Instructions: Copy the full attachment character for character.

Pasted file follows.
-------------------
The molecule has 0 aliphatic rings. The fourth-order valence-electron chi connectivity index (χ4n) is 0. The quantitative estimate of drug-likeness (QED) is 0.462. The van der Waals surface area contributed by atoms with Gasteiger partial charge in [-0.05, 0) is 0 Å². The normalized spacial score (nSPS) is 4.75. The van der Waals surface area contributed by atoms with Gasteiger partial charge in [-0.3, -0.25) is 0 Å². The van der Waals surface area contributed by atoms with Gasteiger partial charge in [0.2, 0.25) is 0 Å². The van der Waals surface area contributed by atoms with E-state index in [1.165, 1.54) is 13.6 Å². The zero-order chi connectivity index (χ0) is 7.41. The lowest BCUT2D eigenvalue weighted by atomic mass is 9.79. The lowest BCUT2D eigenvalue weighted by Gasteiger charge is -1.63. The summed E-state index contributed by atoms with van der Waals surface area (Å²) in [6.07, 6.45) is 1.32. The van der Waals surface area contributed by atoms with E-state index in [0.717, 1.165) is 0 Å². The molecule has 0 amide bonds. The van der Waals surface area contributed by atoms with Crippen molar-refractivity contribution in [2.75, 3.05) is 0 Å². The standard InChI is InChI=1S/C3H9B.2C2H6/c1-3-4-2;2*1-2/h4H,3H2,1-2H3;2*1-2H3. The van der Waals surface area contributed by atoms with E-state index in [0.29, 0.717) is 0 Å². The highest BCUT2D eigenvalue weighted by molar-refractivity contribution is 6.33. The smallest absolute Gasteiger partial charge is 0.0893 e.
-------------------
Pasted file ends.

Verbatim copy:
The molecule has 0 aliphatic rings. The fourth-order valence-electron chi connectivity index (χ4n) is 0. The quantitative estimate of drug-likeness (QED) is 0.462. The van der Waals surface area contributed by atoms with Gasteiger partial charge in [-0.05, 0) is 0 Å². The normalized spacial score (nSPS) is 4.75. The van der Waals surface area contributed by atoms with Gasteiger partial charge in [-0.3, -0.25) is 0 Å². The van der Waals surface area contributed by atoms with Gasteiger partial charge in [0.2, 0.25) is 0 Å². The van der Waals surface area contributed by atoms with E-state index in [1.165, 1.54) is 13.6 Å². The zero-order chi connectivity index (χ0) is 7.41. The lowest BCUT2D eigenvalue weighted by atomic mass is 9.79. The lowest BCUT2D eigenvalue weighted by Gasteiger charge is -1.63. The summed E-state index contributed by atoms with van der Waals surface area (Å²) in [6.07, 6.45) is 1.32. The van der Waals surface area contributed by atoms with E-state index in [0.717, 1.165) is 0 Å². The molecule has 0 amide bonds. The van der Waals surface area contributed by atoms with Crippen molar-refractivity contribution in [2.75, 3.05) is 0 Å². The standard InChI is InChI=1S/C3H9B.2C2H6/c1-3-4-2;2*1-2/h4H,3H2,1-2H3;2*1-2H3. The van der Waals surface area contributed by atoms with E-state index in [0.29, 0.717) is 0 Å². The highest BCUT2D eigenvalue weighted by molar-refractivity contribution is 6.33. The smallest absolute Gasteiger partial charge is 0.0893 e.